In related news, slept for 11 hours last night
Etta Candy rescuing people with style.
—Wonder Woman #28 (1948) script by William Moulton Marston, art by H.G. Peter
I’m going to have a lot of fun with you!
—Wonder Woman #12 (1945) script by Joyce Murchison, art by H.G. Peter
shaz-da-baz asked: Hello, I love that you're going to be writing a Pakistani Muslim Ms Marvel comic! I have one major concern and that is the representation of of my race and culture. In an interview you referred to being Pakistani having a lot of baggage. This made me take a step back and think, wait the writer who is going to representing my race thinks that it is baggage? I wrote a post on my blog going into more depth. We Pakistanis need a positive role model that are proud of their heritage and embrace it.
Thanks for writing in with such a thoughtful observation. In the NYT interview—which may not have been obvious from the selected quotes that made it into the final copy—when I was talking about baggage, I was referring to the baggage of stereotypes and the burden of representation. Kamala certainly doesn’t see being Pakistani as having baggage. What I was trying to say (perhaps not in the most eloquent fashion) is that she, like so many second-generation kids growing up in the US, feels like the child of two worlds—and not just two worlds, but two worlds that are portrayed in the media (and in global politics) as being somehow intrinsically opposed to one another. She wants to make her parents proud, and at the same time she wants to fit in with her mainstream American peers. That’s a lot for a sixteen year old to handle, especially at a time when there is so much scrutiny and suspicion surrounding the Muslim community in the US. That’s what I meant by “baggage.” This is a dilemma I think about a lot…my own children (who are still very small) are half Egyptian, and I worry about how they will manage growing up as Arab and American and Muslim at a time when the world is telling them they can’t—or shouldn’t—be proud of any of those identities, or that they have to choose one over the rest. It’s my hope that Kamala will—in some small, entirely symbolic way—help to right those wrongs.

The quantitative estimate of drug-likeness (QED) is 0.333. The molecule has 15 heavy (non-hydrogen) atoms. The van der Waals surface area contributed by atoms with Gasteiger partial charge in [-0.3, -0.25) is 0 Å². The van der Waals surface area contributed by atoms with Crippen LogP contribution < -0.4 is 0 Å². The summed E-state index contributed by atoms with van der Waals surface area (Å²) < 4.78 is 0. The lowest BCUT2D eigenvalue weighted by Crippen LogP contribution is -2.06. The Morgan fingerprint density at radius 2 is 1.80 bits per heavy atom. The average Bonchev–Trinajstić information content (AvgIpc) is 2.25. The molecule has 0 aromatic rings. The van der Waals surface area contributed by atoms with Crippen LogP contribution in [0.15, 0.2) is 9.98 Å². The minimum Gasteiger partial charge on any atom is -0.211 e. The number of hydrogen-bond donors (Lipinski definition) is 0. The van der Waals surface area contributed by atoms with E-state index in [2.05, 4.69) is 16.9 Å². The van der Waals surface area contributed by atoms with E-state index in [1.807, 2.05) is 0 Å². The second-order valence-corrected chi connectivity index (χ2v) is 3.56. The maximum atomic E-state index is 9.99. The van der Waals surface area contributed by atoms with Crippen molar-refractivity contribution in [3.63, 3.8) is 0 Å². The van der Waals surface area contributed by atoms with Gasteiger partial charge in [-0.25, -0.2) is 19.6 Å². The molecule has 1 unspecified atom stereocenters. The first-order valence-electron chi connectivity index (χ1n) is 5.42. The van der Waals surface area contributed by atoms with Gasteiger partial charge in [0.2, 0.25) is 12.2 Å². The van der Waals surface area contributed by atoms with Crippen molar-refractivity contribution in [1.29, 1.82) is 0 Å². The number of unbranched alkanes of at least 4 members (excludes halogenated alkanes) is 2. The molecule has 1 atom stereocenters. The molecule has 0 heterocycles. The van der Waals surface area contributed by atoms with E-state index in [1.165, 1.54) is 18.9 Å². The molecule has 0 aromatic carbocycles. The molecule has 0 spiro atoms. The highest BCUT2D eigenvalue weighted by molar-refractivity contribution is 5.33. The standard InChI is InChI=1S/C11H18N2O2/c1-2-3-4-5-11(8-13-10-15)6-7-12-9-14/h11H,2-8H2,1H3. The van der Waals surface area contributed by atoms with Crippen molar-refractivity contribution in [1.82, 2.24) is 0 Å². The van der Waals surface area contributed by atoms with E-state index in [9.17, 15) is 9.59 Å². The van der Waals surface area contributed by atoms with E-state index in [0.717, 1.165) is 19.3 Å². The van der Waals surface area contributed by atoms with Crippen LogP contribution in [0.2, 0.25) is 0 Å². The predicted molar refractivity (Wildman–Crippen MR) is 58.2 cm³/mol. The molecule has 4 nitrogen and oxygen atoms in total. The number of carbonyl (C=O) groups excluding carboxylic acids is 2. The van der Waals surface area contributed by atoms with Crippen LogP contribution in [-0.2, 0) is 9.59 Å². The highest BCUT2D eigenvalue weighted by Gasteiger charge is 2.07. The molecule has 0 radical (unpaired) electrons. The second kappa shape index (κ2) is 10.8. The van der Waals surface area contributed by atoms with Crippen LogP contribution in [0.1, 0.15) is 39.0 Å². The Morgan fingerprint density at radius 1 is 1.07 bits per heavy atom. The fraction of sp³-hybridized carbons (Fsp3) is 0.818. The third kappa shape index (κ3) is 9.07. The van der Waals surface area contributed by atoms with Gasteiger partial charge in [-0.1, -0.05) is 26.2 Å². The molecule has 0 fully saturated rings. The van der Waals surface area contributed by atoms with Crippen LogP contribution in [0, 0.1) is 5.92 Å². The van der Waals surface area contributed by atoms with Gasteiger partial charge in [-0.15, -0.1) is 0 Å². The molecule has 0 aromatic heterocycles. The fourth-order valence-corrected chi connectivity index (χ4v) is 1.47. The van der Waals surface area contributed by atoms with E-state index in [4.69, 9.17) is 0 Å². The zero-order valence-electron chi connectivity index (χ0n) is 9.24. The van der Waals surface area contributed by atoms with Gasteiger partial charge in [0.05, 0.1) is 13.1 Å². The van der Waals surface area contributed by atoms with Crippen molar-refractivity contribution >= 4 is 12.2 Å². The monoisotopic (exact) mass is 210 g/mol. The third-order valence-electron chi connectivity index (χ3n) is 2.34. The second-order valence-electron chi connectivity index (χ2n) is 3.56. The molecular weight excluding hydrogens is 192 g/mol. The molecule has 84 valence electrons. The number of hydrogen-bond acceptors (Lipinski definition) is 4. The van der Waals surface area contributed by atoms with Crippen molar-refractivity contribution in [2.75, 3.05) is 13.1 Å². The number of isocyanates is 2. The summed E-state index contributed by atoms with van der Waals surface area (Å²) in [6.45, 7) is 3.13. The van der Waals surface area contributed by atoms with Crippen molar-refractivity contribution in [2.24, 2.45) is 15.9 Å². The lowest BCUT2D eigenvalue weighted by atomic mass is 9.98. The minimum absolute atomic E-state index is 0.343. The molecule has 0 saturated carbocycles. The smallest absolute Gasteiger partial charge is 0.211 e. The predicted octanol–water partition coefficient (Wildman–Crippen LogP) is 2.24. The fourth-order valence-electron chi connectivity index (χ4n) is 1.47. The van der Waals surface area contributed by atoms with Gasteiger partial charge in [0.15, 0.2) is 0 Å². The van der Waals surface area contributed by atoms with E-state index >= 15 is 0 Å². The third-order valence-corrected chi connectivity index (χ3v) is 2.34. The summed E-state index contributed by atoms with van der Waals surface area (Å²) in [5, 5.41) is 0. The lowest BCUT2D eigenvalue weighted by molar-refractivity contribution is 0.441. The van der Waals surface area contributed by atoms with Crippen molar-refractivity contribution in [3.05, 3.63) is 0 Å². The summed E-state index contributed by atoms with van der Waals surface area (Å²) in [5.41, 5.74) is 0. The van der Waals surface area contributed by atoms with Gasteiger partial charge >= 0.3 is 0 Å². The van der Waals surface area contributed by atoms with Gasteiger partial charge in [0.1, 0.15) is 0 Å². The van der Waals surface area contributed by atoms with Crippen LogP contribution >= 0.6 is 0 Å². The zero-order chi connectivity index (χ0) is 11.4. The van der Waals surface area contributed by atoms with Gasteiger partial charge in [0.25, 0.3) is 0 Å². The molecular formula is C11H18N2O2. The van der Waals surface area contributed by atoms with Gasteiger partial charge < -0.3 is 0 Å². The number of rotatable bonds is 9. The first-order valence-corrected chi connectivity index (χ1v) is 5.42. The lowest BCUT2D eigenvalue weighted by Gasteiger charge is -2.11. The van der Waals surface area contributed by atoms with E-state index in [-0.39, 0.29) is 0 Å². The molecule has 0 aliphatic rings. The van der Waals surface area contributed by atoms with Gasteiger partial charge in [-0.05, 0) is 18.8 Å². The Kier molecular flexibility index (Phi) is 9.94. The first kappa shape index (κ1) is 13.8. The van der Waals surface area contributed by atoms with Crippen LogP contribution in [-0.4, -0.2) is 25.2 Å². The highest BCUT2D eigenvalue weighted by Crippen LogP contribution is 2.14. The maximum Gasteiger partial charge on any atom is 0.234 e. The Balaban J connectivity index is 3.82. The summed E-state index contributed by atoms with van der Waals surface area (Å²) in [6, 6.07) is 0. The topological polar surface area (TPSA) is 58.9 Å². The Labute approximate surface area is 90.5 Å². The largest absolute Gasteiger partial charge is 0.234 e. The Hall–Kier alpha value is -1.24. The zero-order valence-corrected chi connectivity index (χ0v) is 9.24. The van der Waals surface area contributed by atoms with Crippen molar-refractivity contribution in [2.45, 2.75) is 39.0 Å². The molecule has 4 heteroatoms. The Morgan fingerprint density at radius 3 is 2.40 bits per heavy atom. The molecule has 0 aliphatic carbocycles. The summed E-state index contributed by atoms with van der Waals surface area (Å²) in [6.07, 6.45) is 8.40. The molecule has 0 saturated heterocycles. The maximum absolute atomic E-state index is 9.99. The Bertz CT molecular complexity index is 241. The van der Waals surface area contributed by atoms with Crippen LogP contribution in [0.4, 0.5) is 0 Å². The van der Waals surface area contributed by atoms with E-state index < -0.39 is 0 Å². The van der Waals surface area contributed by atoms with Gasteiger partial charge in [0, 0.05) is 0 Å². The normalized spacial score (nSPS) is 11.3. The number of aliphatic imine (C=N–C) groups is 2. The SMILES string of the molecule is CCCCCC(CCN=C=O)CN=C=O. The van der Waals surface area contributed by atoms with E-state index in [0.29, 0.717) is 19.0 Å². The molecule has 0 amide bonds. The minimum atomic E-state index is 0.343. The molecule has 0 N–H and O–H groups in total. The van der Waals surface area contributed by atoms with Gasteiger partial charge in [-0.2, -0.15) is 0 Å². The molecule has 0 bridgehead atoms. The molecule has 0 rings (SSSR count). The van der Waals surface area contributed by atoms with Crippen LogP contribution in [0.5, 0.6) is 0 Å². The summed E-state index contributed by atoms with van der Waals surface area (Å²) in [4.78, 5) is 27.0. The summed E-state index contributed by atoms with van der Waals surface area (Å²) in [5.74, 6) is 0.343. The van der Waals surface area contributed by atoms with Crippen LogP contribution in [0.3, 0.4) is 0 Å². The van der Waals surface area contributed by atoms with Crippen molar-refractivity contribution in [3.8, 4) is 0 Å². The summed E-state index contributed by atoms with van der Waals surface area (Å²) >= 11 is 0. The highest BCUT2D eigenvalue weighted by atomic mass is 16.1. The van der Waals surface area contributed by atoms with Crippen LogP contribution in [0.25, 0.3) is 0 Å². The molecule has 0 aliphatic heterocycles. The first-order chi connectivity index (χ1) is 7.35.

Thanks for listening.
I have not read Ms. Wilson’s comics work (e.g. Air), but based on her novel Alif The Unseen (and the above) I have high hopes for Ms Marvel.
A few new ladies I sketched up last week! Zatanna and Batgirl, ink and gouache on watercolor paper.
This is one of my favorite stories I have written, gorgeous art by the sadly departed Eduardo Baretto, who, after this story, kindly sent me the best two pages of the original art, which I cherish beyond words.
When I read it now, it feels like Zinda is saying goodbye for the old DCU, and it makes me even sadder.
Usagi Yojimbo is one of the best comic books being published, and it is the work of one man, Stan Sakai. His wife has been ill recovery requires assistance not covered by Stan’s insurance, so there has been a call for help – see this blogpost for more details on how you can help.
This is a short comic I did for Tor.com a few years ago, about The Hunger Games. I’m the daughter of a veteran; my father was sent to Vietnam when he was 18 years old. He suffers from depression and PTSD as a result, much like Katniss. I wasn’t born until the Vietnam War was years over with, but it still affected me in many ways.
I thought this was worth re-running on my tumblr, for the release of Catching Fire.